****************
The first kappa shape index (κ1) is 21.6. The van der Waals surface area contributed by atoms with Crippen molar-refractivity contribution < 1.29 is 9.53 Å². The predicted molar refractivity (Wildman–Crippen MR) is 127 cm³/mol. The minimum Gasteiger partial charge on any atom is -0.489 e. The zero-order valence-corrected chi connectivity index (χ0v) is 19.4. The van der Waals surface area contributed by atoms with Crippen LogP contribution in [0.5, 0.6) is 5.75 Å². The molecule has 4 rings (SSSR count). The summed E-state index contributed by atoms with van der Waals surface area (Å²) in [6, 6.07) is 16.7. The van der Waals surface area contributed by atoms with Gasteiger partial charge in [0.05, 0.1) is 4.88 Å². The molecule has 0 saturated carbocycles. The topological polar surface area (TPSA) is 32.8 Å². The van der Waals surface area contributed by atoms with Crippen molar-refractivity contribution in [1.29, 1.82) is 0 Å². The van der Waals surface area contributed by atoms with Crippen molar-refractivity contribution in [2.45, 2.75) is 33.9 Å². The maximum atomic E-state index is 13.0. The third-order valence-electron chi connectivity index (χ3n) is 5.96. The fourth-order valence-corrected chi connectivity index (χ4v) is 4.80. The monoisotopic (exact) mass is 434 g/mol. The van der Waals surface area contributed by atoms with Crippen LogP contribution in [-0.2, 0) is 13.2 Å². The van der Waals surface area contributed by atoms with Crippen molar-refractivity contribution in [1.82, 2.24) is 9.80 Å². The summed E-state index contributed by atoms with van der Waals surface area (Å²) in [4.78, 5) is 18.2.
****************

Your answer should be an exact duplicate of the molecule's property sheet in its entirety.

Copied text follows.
The first kappa shape index (κ1) is 21.6. The van der Waals surface area contributed by atoms with Crippen molar-refractivity contribution < 1.29 is 9.53 Å². The predicted molar refractivity (Wildman–Crippen MR) is 127 cm³/mol. The minimum Gasteiger partial charge on any atom is -0.489 e. The zero-order valence-corrected chi connectivity index (χ0v) is 19.4. The van der Waals surface area contributed by atoms with Crippen LogP contribution in [0.5, 0.6) is 5.75 Å². The molecule has 4 rings (SSSR count). The summed E-state index contributed by atoms with van der Waals surface area (Å²) in [6, 6.07) is 16.7. The van der Waals surface area contributed by atoms with Gasteiger partial charge in [0.05, 0.1) is 4.88 Å². The molecule has 0 saturated carbocycles. The topological polar surface area (TPSA) is 32.8 Å². The van der Waals surface area contributed by atoms with Crippen molar-refractivity contribution in [1.29, 1.82) is 0 Å². The van der Waals surface area contributed by atoms with Crippen molar-refractivity contribution in [2.45, 2.75) is 33.9 Å². The maximum atomic E-state index is 13.0. The third-order valence-electron chi connectivity index (χ3n) is 5.96. The fourth-order valence-corrected chi connectivity index (χ4v) is 4.80. The monoisotopic (exact) mass is 434 g/mol. The van der Waals surface area contributed by atoms with Crippen LogP contribution in [-0.2, 0) is 13.2 Å². The van der Waals surface area contributed by atoms with Crippen molar-refractivity contribution in [1.82, 2.24) is 9.80 Å². The summed E-state index contributed by atoms with van der Waals surface area (Å²) in [4.78, 5) is 18.2.